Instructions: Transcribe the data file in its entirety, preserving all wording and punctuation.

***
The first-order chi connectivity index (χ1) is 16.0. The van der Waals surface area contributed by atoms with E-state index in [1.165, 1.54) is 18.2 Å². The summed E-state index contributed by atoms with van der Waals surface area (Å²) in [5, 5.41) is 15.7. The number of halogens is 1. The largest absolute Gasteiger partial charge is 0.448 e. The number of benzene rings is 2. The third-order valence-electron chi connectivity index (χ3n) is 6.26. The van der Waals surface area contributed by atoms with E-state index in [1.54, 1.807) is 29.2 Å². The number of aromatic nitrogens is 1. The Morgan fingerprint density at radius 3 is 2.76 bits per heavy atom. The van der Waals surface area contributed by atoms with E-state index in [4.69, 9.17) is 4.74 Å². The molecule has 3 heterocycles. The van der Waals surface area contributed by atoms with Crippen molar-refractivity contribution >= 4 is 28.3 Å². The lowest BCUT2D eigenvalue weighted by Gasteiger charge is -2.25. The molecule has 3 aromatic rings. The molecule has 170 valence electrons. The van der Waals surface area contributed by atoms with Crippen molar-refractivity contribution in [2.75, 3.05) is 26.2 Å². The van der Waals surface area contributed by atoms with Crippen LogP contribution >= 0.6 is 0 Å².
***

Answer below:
The first-order chi connectivity index (χ1) is 16.0. The van der Waals surface area contributed by atoms with E-state index in [1.165, 1.54) is 18.2 Å². The summed E-state index contributed by atoms with van der Waals surface area (Å²) in [5, 5.41) is 15.7. The number of halogens is 1. The largest absolute Gasteiger partial charge is 0.448 e. The number of benzene rings is 2. The third-order valence-electron chi connectivity index (χ3n) is 6.26. The van der Waals surface area contributed by atoms with E-state index in [1.54, 1.807) is 29.2 Å². The number of aromatic nitrogens is 1. The Morgan fingerprint density at radius 3 is 2.76 bits per heavy atom. The van der Waals surface area contributed by atoms with E-state index in [4.69, 9.17) is 4.74 Å². The molecule has 3 heterocycles. The van der Waals surface area contributed by atoms with Crippen molar-refractivity contribution >= 4 is 28.3 Å². The lowest BCUT2D eigenvalue weighted by Gasteiger charge is -2.25. The molecule has 3 aromatic rings. The molecule has 170 valence electrons. The van der Waals surface area contributed by atoms with Crippen molar-refractivity contribution in [2.75, 3.05) is 26.2 Å². The van der Waals surface area contributed by atoms with Crippen LogP contribution >= 0.6 is 0 Å².